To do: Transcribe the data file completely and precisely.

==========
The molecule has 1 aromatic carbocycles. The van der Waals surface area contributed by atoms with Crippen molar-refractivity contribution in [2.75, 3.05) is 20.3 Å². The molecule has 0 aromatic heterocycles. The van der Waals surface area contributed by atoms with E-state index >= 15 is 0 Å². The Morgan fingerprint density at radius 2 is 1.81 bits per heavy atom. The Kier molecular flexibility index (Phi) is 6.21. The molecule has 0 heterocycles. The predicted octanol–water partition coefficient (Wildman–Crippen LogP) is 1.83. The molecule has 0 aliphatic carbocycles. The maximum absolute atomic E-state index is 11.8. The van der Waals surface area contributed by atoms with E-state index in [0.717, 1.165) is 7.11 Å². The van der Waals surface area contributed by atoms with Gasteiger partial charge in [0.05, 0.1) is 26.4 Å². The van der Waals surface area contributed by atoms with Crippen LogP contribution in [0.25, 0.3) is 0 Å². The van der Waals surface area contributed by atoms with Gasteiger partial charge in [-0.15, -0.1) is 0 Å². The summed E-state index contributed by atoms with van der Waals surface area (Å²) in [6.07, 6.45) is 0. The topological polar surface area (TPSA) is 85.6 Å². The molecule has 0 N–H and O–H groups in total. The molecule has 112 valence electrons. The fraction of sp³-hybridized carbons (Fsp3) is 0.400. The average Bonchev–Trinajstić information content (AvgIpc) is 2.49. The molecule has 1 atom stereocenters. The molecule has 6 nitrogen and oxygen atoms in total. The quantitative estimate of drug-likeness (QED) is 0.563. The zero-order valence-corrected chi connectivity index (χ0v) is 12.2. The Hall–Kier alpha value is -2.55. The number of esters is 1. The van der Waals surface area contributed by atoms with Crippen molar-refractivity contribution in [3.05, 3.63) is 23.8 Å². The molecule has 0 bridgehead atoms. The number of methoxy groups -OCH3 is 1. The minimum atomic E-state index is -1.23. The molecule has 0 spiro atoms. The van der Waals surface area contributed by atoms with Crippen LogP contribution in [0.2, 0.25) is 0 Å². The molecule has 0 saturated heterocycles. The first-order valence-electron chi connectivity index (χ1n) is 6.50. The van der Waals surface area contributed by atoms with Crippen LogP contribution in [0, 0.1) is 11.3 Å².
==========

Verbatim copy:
The molecule has 1 aromatic carbocycles. The van der Waals surface area contributed by atoms with Crippen molar-refractivity contribution in [2.75, 3.05) is 20.3 Å². The molecule has 0 aromatic heterocycles. The van der Waals surface area contributed by atoms with E-state index >= 15 is 0 Å². The Morgan fingerprint density at radius 2 is 1.81 bits per heavy atom. The Kier molecular flexibility index (Phi) is 6.21. The molecule has 0 heterocycles. The predicted octanol–water partition coefficient (Wildman–Crippen LogP) is 1.83. The molecule has 0 aliphatic carbocycles. The maximum absolute atomic E-state index is 11.8. The van der Waals surface area contributed by atoms with E-state index in [0.717, 1.165) is 7.11 Å². The van der Waals surface area contributed by atoms with Gasteiger partial charge in [0.05, 0.1) is 26.4 Å². The van der Waals surface area contributed by atoms with Crippen LogP contribution in [0.25, 0.3) is 0 Å². The van der Waals surface area contributed by atoms with Gasteiger partial charge in [-0.15, -0.1) is 0 Å². The summed E-state index contributed by atoms with van der Waals surface area (Å²) in [6.07, 6.45) is 0. The topological polar surface area (TPSA) is 85.6 Å². The molecule has 0 N–H and O–H groups in total. The molecule has 112 valence electrons. The fraction of sp³-hybridized carbons (Fsp3) is 0.400. The average Bonchev–Trinajstić information content (AvgIpc) is 2.49. The molecule has 1 atom stereocenters. The molecule has 6 nitrogen and oxygen atoms in total. The quantitative estimate of drug-likeness (QED) is 0.563. The zero-order valence-corrected chi connectivity index (χ0v) is 12.2. The Hall–Kier alpha value is -2.55. The number of esters is 1. The van der Waals surface area contributed by atoms with Crippen molar-refractivity contribution in [3.05, 3.63) is 23.8 Å². The molecule has 0 bridgehead atoms. The number of methoxy groups -OCH3 is 1. The minimum atomic E-state index is -1.23. The molecule has 0 spiro atoms. The van der Waals surface area contributed by atoms with Crippen LogP contribution in [0.2, 0.25) is 0 Å². The molecule has 0 saturated heterocycles. The first-order valence-electron chi connectivity index (χ1n) is 6.50. The van der Waals surface area contributed by atoms with Crippen LogP contribution in [0, 0.1) is 11.3 Å².